Screens Armchair cinephile 

Faux Rick James, fictional radio announcers, and one real TV journalist

He's riiich, bee-yotch! The second season DVD release of Chappelle's Show (Comedy Central) reportedly has had the best first-week sales of any TV series ever. Wow. Hard to believe Dave beat Jerry, Homer, Captain Kirk, et al; here's hoping the good news brings the comedian (who has taken an unplanned hiatus due to "stress") out of his early retirement. Meanwhile, fans can feast on the series' best sketches, uncensored. Rick James! The racial draft! Prince playing basketball! 'Nuff said.

screens-armchair787_330jpg

The heavy hitters are coming around this month to try to reclaim the sales title: Sony just released the fourth Seinfeld package, the one trumpeted as "the breakthrough season." This was the year the writers gave us "master of my domain" and admitted their show was "about nothing"; it's the year audiences flocked to see that nothing every week, ensuring the series' success.

In the opposite corner lurks The Sopranos (HBO), whose fifth season hit shelves this Tuesday. You may recall that series creator David Chase originally promised to wrap up his saga in five years; that's old news. A sixth is planned for 2006, and Chase is coy about additional plans. Whatever the future holds, the new DVD release is all the Tony you're gonna get for a year or so. (Meanwhile, HBO's fifth Oz season is set to release later this month, and Entourage slipped past the velvet rope in May.)

But don't rule out the underdogs. Take, for example, Moonlighting (Lions Gate), the show that introduced America to Bruce Willis and made a sappy Al Jarreau song a hit. The first and second season were just released as a set and they boast many of the episodes that drew critics and fans to the series, such as "The Dream Sequence Always Rings Twice," which was introduced by Orson Welles just before his death. In 2005, does the series look slightly less brilliant and more conventional than it did in the '80s? Does Bruce Willis' smartass schtick get a little tiresome, even as we smirk at it? To answer in Willis' own lingo: "Do bears bear? Do bees bee?"

Another cult favorite definitely stands the test of time: News Radio (seasons 1 and 2 just out from Sony) is still one of the funniest ensemble comedies ever to hit the air. The obvious stars of the show are Phil Hartman and Dave Foley, but the actor who earns the most yuks per line goes inexplicably unmentioned in the packaging's promotional blurb: Stephen Root (aka Jimmy James, the station's richer-than-God owner), where have you gone? Come back! A Dodgeball here and Office Space there simply aren't enough.

Shout Factory has done it again. After last year's Freaks and Geeks rediscovery, the indie DVD label has unearthed a show that should have been a success: The Job, a Dennis Leary comedy about NYC's least successful detective squad. Watching the few espisodes that were produced, I'm amazed that any network would air The Job at all. Leary's caustic humor is unrestrained, his character is an unredeemable sunovabitch, and the dialogue frequently skirts the FCC-approved blue zone. And it's a riot - just the answer the world needs to the seemingly endless supply of self-important cop dramas.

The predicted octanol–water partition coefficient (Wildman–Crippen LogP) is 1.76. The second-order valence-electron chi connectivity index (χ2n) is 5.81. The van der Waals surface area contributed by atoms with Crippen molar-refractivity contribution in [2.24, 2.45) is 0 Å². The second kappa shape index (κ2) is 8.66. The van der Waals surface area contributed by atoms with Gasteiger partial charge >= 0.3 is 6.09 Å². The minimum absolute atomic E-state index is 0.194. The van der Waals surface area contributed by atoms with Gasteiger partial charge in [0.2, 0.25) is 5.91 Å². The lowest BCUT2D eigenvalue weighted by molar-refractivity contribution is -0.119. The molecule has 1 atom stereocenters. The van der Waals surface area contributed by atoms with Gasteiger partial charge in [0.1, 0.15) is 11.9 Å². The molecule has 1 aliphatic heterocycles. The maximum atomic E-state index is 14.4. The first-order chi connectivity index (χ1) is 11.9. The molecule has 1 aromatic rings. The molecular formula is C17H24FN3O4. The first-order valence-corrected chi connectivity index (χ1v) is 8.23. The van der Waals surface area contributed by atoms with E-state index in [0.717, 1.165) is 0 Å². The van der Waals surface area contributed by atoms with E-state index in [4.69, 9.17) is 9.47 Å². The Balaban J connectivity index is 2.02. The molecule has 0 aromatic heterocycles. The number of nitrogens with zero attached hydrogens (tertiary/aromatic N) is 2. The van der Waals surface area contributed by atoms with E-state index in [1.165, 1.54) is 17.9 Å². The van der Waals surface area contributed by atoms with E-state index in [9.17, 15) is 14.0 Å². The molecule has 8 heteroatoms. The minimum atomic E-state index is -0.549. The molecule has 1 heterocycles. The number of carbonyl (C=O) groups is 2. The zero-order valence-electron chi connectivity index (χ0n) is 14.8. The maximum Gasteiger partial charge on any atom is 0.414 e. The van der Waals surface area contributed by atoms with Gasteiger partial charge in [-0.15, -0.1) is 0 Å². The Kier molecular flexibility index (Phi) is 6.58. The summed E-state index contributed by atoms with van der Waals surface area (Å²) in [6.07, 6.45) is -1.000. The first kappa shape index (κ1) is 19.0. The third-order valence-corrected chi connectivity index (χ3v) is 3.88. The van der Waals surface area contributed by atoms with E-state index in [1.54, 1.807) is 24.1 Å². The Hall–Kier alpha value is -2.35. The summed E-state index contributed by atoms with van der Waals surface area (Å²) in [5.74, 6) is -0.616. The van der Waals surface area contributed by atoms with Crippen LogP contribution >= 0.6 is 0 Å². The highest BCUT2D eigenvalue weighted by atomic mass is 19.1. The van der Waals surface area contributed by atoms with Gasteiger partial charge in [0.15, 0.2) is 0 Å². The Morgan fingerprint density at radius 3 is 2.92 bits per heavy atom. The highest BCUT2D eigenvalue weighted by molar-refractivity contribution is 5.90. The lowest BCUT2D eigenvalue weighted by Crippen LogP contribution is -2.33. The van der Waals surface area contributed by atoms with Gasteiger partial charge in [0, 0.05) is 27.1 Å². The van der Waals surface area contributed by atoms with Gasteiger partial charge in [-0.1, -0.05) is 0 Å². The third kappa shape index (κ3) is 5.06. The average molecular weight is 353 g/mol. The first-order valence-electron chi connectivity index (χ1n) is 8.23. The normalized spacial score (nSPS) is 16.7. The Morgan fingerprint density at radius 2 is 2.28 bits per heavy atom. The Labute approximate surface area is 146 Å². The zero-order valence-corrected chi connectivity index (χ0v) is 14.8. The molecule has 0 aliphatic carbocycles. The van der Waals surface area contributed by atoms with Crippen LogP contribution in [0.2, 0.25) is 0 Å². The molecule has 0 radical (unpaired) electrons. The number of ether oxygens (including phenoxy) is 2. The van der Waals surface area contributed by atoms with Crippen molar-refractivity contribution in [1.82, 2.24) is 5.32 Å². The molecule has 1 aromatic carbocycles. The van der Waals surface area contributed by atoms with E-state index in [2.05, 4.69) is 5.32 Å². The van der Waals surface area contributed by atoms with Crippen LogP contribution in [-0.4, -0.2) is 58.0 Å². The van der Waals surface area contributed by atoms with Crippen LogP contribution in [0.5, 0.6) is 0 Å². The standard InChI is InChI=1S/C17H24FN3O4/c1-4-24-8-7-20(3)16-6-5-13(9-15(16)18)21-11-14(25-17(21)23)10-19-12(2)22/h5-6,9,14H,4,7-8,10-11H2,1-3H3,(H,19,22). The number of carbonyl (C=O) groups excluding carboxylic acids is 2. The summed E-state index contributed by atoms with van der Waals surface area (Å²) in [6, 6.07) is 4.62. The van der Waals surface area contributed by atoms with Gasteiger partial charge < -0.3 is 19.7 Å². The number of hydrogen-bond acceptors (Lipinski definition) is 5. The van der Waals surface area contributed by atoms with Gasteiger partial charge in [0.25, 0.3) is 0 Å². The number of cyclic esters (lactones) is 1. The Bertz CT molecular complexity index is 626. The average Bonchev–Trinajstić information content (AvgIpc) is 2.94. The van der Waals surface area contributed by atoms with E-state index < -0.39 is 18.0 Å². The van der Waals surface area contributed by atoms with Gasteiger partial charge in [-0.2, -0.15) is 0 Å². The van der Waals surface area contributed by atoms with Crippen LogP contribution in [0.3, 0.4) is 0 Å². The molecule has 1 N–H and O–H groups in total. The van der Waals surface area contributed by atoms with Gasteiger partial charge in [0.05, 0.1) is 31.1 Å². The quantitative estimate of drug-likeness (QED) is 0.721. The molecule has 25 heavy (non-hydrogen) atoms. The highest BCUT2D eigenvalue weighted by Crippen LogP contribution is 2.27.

Lastly, a blast from the past. Docurama has just put together a four-disc set to show consumers of today's network news how things are supposed to be done. The Edward R. Murrow Collection is six-and-a-half hours of real television journalism, crafted by a man who - unlike most of today's news readers - projected a no-nonsense muckraking integrity that was more than an act. The set is broken up to present Murrow's work from multiple angles. On one disc is a portrait doc in which Ted Koppel and Peter Jennings reminisce about the man's influence; on another we get a greatest-hits reel drawn from the See It Now program. A third chronicles Murrow's in-up-to-his-elbows confrontations with red-scare maestro Senator Joseph McCarthy. And the fourth disc presents Harvest of Shame, the textbook documentary on migrant farm workers that exposed the harsh treatment endured by those who bring us our food.

As someone currently wincing my way through Eric Schlosser's book Fast Food Nation (which, incidentally, is being developed into a movie by Richard Linklater), I must acknowledge that Harvest of Shame didn't single-handedly reform the greed-based agriculture industry. But it's easy to imagine how much worse things would be today if Murrow hadn't used his position to show America the ugly truth, time and time again.

By John DeFore


More by John DeFore

Calendar

Newsletters

Never miss a beat

Sign Up Now

Subscribe now to get the latest news delivered right to your inbox.